Society

Spanking Does Not Qualify As Abuse, New York Court Rules

| by Jared Keever

A New York court ruled last week that it is permissible for a parent to spank his or her child and doing so should not be considered abuse. 

A four-judge panel of the New York Appellate Division in Suffolk County Wednesday dismissed a child neglect proceeding against a man who spanked his eight-year-old son for swearing at an adult during a party in 2012.

Newsday reports that the man, whose name has been withheld, allegedly spanked the child with his open hand while at the party. 

“Further, it was alleged that after the father and the child returned home from the party, the father repeatedly struck the child with a belt on the buttocks, legs and arms,” the ruling said.

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The father reportedly admitted to spanking the child at the party but denied ever hitting the boy with a belt. 

A Suffolk County Family Court judge found last year that the man had abused his son “by inflicting excessive corporal punishment.”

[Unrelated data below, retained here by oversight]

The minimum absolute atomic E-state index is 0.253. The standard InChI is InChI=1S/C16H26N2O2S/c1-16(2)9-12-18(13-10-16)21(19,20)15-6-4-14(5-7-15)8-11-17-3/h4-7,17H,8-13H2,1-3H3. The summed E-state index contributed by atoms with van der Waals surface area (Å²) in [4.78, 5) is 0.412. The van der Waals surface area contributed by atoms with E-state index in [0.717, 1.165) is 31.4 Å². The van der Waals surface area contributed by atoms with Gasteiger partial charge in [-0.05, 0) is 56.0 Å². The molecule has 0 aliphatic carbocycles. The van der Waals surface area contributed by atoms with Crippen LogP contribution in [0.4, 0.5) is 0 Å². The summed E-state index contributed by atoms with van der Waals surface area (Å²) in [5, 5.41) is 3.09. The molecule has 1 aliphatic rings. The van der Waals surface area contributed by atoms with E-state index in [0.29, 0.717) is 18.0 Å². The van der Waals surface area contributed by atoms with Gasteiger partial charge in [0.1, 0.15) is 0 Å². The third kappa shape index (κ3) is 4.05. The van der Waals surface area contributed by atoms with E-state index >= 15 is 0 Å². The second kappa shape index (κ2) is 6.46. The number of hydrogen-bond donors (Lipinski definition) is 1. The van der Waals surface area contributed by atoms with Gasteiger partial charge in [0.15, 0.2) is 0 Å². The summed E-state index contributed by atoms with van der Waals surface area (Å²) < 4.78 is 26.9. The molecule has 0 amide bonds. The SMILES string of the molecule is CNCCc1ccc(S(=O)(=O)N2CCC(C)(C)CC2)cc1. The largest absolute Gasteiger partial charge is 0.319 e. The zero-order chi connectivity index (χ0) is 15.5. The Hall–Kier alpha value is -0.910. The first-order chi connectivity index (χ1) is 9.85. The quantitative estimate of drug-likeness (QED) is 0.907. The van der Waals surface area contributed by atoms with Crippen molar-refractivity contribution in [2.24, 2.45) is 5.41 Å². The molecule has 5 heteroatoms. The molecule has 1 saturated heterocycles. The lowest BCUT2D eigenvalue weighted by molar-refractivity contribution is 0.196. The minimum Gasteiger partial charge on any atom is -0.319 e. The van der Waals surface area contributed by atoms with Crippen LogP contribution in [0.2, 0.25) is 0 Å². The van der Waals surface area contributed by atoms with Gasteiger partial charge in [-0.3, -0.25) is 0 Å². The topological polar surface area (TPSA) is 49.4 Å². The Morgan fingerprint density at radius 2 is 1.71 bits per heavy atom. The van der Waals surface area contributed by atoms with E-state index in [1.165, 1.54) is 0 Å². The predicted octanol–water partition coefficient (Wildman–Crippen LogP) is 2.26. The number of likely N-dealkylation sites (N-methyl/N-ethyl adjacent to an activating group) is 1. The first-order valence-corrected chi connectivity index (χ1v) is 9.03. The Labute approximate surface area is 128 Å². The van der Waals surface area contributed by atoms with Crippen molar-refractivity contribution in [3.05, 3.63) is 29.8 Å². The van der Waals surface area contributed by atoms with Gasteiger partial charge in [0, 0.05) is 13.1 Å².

The judges unanimously said there was insufficient evidence to uphold those charges.  

“The father’s open-handed spanking of the child as a form of discipline after he heard the child curse at an adult was a reasonable use of force and, under the circumstances presented here, did not constitute excessive corporal punishment,” the judges said in their opinion.

Spanking has been a controversial form of punishment for years but courts in three states have recently said that it does not constitute abuse.

A federal court in Florida ruled that a single spank is not abusive. Similarly, a California court last year said a woman who hit her daughter on the behind with a wooden spoon could not be labeled a child abuser. And the Minnesota Supreme Court ruled that a father who hit his son 36 times on the upper thighs with a wooden paddle hadn’t necessarily abused the 12-year-old boy.

But one mom, Jennifer Smith of Queens, recently told the New York Daily News that she refuses to spank her own children.

“I don’t believe in spanking,” she said. “I just think it’s a little barbaric at this point. There’s so many other ways of discipline.”

Researchers at Cornell University agree. The Boston Globe recently reported that a study from the school found that spanking is no more effective than other forms of discipline. 

Spanking does not bring about long-term compliance and administering “time-outs” to children yields the same amount of short-term compliance, the study found. Furthermore spanking can increase childhood aggression and is linked to creating feelings of fear and sadness in children, the researchers said. 

Sources: Newsday, New York Daily News, Cornell University Study, The Boston Globe

Photo Source: Wikimedia